Today we returned to Rob & Marian’s garden to share & swap our surplus plants and backyard produce. Let’s have a quick look around this edible suburban garden.
Here is Rob taking us on a tour of the backyard and explaining his gardening methods.
Back in June 2014, this backyard was filled with winter produce – carrots, cabbages, cauliflowers, spinach and silver-beet, winter lettuces and more.
Although we are now in late summer/early autumn, there are still plenty of tomatoes growing on sturdy trellises with corn in the background …
… zucchini, eggplants, asparagus and colourful chilies.
In this sheltered sunny spot we found late-season strawberries and autumn seedlings.
We noticed that all the raised garden beds have a built-in drip irrigation system and removable shade on top of permanent wooden frames. Winter vegetable seedlings are already in the ground.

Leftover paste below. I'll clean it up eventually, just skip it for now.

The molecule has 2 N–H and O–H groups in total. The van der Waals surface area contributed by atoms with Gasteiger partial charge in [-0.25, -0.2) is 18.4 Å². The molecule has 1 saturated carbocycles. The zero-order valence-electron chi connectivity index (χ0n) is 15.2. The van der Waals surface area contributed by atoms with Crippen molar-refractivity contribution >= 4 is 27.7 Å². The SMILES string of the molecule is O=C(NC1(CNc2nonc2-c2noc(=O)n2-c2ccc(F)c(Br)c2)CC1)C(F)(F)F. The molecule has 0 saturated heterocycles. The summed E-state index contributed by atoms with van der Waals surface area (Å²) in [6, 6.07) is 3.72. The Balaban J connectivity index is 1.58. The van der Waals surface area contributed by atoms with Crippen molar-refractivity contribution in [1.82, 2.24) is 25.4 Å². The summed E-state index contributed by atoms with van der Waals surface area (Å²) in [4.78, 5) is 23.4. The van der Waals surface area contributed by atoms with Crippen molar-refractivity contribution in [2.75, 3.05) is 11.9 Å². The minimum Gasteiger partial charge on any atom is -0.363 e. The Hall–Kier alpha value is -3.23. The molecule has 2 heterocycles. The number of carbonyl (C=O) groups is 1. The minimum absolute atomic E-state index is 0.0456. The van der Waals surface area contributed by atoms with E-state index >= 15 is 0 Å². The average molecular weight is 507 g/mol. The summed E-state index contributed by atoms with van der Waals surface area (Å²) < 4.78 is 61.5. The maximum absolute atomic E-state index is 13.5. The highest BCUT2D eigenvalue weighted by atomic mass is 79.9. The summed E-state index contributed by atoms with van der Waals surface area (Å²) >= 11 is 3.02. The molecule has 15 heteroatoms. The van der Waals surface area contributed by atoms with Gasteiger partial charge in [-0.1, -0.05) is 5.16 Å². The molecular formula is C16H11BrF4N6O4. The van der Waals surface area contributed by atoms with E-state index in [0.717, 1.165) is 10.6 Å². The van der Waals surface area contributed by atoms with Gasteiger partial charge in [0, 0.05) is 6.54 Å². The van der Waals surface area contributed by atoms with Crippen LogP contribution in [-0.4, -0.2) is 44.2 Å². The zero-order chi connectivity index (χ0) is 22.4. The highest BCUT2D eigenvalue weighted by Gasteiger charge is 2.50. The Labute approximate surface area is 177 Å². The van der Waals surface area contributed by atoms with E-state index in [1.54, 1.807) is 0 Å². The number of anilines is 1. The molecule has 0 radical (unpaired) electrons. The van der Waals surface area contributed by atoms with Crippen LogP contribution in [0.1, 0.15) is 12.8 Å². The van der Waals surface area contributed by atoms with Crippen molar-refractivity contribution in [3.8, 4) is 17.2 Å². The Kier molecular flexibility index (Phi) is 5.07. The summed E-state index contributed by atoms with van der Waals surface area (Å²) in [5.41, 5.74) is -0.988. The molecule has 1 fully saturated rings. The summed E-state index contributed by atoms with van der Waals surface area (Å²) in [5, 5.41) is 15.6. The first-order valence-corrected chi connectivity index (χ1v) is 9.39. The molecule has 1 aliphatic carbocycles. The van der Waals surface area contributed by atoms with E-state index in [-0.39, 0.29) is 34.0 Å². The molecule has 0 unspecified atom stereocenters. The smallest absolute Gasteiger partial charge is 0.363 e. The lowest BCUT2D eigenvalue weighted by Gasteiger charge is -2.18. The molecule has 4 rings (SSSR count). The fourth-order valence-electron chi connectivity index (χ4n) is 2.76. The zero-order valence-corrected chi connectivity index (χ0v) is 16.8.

Fourteen chickens free range under fruit trees in a large, enclosed area at the rear of the garden.
The compost system consists of two large bays to which chicken manure, straw, garden clippings and food scraps are added and regularly turned over.
Here is a tree tomato (or Tamarillo) loaded with fruit.
Do you know about this plant? It is native to South America and can reach a height of three to four meters. A rare sight in Australian suburbia, it has an average lifespan of four years. The trees bloom in early spring and produce fragrant pink flowers. These turn into an egg-shaped fruit which tastes quite bitter. Because of this the plant tends to be grown more for its ornamental qualities.
Today we shared & swapped jars of fig and tangelo jam, fresh limes, tomatoes, eggplants, corn cobs and apples, potted aloe Vera and perpetual basil, a banana tree, citronella cuttings, coffee grounds and seedlings of sweet potato, kale, silver-beet, Calendula, borage, cape gooseberries and amaranth, tea, coffee and home-baked treats.